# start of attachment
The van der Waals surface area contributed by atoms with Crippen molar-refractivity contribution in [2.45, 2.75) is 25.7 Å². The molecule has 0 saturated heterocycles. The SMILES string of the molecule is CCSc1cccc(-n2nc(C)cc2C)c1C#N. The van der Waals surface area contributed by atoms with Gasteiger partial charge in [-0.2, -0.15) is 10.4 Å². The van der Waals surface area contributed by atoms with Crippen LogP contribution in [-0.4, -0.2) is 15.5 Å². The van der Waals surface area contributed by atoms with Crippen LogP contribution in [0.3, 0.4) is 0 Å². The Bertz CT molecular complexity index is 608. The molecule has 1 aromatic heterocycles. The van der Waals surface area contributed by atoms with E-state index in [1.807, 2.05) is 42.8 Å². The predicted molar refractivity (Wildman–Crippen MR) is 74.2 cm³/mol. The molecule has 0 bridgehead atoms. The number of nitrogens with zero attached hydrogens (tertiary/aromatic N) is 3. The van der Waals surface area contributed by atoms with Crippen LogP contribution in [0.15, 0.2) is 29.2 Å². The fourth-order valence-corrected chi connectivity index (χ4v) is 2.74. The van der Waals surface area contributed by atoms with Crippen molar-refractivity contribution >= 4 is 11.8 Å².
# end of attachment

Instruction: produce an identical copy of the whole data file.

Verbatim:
The van der Waals surface area contributed by atoms with Crippen molar-refractivity contribution in [2.45, 2.75) is 25.7 Å². The molecule has 0 saturated heterocycles. The SMILES string of the molecule is CCSc1cccc(-n2nc(C)cc2C)c1C#N. The van der Waals surface area contributed by atoms with Gasteiger partial charge in [-0.2, -0.15) is 10.4 Å². The van der Waals surface area contributed by atoms with Crippen LogP contribution in [-0.4, -0.2) is 15.5 Å². The van der Waals surface area contributed by atoms with Crippen LogP contribution in [0.3, 0.4) is 0 Å². The Bertz CT molecular complexity index is 608. The molecule has 1 aromatic heterocycles. The van der Waals surface area contributed by atoms with E-state index in [1.807, 2.05) is 42.8 Å². The predicted molar refractivity (Wildman–Crippen MR) is 74.2 cm³/mol. The molecule has 0 bridgehead atoms. The number of nitrogens with zero attached hydrogens (tertiary/aromatic N) is 3. The van der Waals surface area contributed by atoms with Crippen LogP contribution in [0.15, 0.2) is 29.2 Å². The fourth-order valence-corrected chi connectivity index (χ4v) is 2.74. The van der Waals surface area contributed by atoms with Crippen molar-refractivity contribution >= 4 is 11.8 Å².